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Book trailers have been a hot topic among authors and book publishers in recent years. And for good reason. With so many people consuming video content on YouTube and many other websites — and doing so from desktop and laptop computers, as well as smartphones and tablets — it makes perfect sense to communicate with readers and potential buyers using video.
But a lot of authors have the wrong idea when it comes to creating video clips that promote their titles.
Some think they have to spend a ton of money on slick production to do it right.
The truth: Going the expensive route might impress some people, but it isn’t necessary to be effective.
Other authors put together video clips that are simply blatant sales messages: “Just published: The new book from Joe Blowhard! Buy Now!”
Reality: Unless you’re Stephen King or J.K. Rowling, this type of announcement message will fall flat and lead to few sales.
There’s a better way, especially for non-fiction authors wanting to gain traction in the marketplace. This video promo for Where Good Ideas Come From: The Natural History of Innovation by Steven Johnson is a prime example of an effective book trailer:
Why this book trailer works:
- It actually teaches you a small lesson based on the subject of the book. If the topic of “where ideas come from” intrigues you, there’s a good chance this video will leave you feeling like you learned something. It might even inspire an “Ah-ha” moment of your own. And that’s your real goal with any form of book marketing: to get a reader to think and feel something when they are exposed to your message!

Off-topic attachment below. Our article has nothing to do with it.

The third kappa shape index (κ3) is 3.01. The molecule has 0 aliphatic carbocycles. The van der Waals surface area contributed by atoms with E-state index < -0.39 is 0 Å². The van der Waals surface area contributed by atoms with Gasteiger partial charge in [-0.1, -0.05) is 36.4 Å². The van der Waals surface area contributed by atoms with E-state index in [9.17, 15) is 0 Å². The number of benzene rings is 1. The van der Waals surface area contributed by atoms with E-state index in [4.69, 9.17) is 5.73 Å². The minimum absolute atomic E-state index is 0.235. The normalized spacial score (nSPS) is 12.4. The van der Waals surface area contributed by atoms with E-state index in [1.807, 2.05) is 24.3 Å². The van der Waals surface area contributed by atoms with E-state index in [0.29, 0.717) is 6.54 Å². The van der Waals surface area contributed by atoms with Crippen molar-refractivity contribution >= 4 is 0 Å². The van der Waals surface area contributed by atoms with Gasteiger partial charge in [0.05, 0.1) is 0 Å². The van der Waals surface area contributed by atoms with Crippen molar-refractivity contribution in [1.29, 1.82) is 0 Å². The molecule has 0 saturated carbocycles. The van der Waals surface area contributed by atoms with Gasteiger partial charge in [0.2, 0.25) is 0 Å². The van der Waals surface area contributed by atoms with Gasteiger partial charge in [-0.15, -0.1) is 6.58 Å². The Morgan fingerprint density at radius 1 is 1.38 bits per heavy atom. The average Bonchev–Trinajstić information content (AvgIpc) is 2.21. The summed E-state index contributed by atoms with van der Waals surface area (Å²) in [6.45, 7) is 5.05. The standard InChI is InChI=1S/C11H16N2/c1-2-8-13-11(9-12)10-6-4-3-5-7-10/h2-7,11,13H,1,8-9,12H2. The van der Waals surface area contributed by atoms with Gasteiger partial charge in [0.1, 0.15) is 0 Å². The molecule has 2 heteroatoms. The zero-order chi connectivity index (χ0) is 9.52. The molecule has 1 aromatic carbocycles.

If you get to the end of this four-minute video and think, “Hey, that was pretty cool,” there’s a good chance that Steven Johnson and your new awareness of his book will occupy a favorable spot in your brain. And that’s exactly how audiences are grown and author careers are built.
- It uses a good combination of audio information and visual stimulation. Obviously, a lot went into creating this video and coordinating the spoken-word elements with the time-lapsed artwork. You don’t have to go to that extend to be effective, but you should think of creative ways to meld audio and video to share a story or make a point related to your book.
One low-cost option I just came across is YouTube’s new feature that allows you to create animated videos, slide shows, and other clips in your web browser – all for free. Visit www.youtube.com/create for details.
The bottom line, when it comes to creating video book trailers for non-fiction books: Share something of real value based on a section of your book, and do it in a way that will please the eyes and the ears of anyone who takes the time to watch and listen!
What are your thoughts on effective book trailers?
For more book promotion and indie author success tips:
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